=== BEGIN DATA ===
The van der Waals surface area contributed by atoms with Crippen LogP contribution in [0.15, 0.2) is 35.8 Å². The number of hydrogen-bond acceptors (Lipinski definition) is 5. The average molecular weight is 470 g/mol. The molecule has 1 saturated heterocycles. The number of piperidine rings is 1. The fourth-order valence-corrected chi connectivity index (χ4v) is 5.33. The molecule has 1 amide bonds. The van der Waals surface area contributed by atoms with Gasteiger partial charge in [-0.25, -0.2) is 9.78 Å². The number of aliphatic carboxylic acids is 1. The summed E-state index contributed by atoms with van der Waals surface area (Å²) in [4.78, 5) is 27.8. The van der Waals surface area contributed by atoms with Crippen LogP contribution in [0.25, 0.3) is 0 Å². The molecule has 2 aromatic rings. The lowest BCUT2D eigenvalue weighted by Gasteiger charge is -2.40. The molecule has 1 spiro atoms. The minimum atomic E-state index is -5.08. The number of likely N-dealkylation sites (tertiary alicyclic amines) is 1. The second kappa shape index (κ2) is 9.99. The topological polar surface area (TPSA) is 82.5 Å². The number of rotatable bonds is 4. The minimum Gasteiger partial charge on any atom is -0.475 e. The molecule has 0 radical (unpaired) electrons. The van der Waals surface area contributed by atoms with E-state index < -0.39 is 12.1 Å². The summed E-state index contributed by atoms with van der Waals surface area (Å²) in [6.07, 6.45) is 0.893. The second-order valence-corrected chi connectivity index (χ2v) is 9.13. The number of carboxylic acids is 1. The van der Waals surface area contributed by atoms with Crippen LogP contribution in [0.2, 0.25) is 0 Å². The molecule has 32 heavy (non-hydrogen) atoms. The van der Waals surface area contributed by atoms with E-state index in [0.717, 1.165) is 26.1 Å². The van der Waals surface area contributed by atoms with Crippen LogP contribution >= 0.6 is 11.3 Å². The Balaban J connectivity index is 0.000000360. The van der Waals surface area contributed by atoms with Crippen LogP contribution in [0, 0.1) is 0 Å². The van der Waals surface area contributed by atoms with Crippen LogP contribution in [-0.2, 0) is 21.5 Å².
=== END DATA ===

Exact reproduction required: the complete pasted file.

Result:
The van der Waals surface area contributed by atoms with Crippen LogP contribution in [0.15, 0.2) is 35.8 Å². The number of hydrogen-bond acceptors (Lipinski definition) is 5. The average molecular weight is 470 g/mol. The molecule has 1 saturated heterocycles. The number of piperidine rings is 1. The fourth-order valence-corrected chi connectivity index (χ4v) is 5.33. The molecule has 1 amide bonds. The van der Waals surface area contributed by atoms with Gasteiger partial charge in [-0.25, -0.2) is 9.78 Å². The number of aliphatic carboxylic acids is 1. The summed E-state index contributed by atoms with van der Waals surface area (Å²) in [4.78, 5) is 27.8. The van der Waals surface area contributed by atoms with Crippen LogP contribution in [0.25, 0.3) is 0 Å². The molecule has 2 aromatic rings. The lowest BCUT2D eigenvalue weighted by Gasteiger charge is -2.40. The molecule has 1 spiro atoms. The minimum atomic E-state index is -5.08. The number of likely N-dealkylation sites (tertiary alicyclic amines) is 1. The second kappa shape index (κ2) is 9.99. The topological polar surface area (TPSA) is 82.5 Å². The number of rotatable bonds is 4. The minimum Gasteiger partial charge on any atom is -0.475 e. The molecule has 0 radical (unpaired) electrons. The van der Waals surface area contributed by atoms with E-state index < -0.39 is 12.1 Å². The summed E-state index contributed by atoms with van der Waals surface area (Å²) in [6.07, 6.45) is 0.893. The second-order valence-corrected chi connectivity index (χ2v) is 9.13. The number of carboxylic acids is 1. The van der Waals surface area contributed by atoms with Crippen LogP contribution in [0.2, 0.25) is 0 Å². The molecule has 32 heavy (non-hydrogen) atoms. The van der Waals surface area contributed by atoms with E-state index in [0.717, 1.165) is 26.1 Å². The van der Waals surface area contributed by atoms with Crippen LogP contribution >= 0.6 is 11.3 Å². The Balaban J connectivity index is 0.000000360. The van der Waals surface area contributed by atoms with Crippen LogP contribution in [0, 0.1) is 0 Å². The van der Waals surface area contributed by atoms with Crippen LogP contribution in [-0.2, 0) is 21.5 Å².